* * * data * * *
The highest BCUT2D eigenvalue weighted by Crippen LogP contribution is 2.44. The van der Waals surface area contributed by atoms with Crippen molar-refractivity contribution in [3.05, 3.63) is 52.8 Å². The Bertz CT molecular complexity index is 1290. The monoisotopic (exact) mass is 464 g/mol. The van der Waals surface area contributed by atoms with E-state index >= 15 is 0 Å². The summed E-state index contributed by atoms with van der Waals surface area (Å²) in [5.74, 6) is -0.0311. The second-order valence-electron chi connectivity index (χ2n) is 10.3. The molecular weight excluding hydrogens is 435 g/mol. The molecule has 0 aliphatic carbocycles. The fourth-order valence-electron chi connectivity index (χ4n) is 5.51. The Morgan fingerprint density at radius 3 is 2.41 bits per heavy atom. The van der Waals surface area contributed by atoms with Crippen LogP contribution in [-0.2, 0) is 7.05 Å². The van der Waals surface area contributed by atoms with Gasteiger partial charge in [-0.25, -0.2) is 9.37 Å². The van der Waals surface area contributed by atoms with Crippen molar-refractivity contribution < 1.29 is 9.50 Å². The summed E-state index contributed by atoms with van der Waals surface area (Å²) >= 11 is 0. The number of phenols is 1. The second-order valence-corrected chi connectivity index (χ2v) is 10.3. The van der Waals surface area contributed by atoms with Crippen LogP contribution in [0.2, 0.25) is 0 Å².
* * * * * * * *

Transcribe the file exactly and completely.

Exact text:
The highest BCUT2D eigenvalue weighted by Crippen LogP contribution is 2.44. The van der Waals surface area contributed by atoms with Crippen molar-refractivity contribution in [3.05, 3.63) is 52.8 Å². The Bertz CT molecular complexity index is 1290. The monoisotopic (exact) mass is 464 g/mol. The van der Waals surface area contributed by atoms with E-state index >= 15 is 0 Å². The summed E-state index contributed by atoms with van der Waals surface area (Å²) in [5.74, 6) is -0.0311. The second-order valence-electron chi connectivity index (χ2n) is 10.3. The molecular weight excluding hydrogens is 435 g/mol. The molecule has 0 aliphatic carbocycles. The fourth-order valence-electron chi connectivity index (χ4n) is 5.51. The Morgan fingerprint density at radius 3 is 2.41 bits per heavy atom. The van der Waals surface area contributed by atoms with Crippen LogP contribution in [-0.2, 0) is 7.05 Å². The van der Waals surface area contributed by atoms with Gasteiger partial charge in [-0.25, -0.2) is 9.37 Å². The van der Waals surface area contributed by atoms with Crippen molar-refractivity contribution < 1.29 is 9.50 Å². The summed E-state index contributed by atoms with van der Waals surface area (Å²) >= 11 is 0. The number of phenols is 1. The second-order valence-corrected chi connectivity index (χ2v) is 10.3. The van der Waals surface area contributed by atoms with Crippen LogP contribution in [0.2, 0.25) is 0 Å².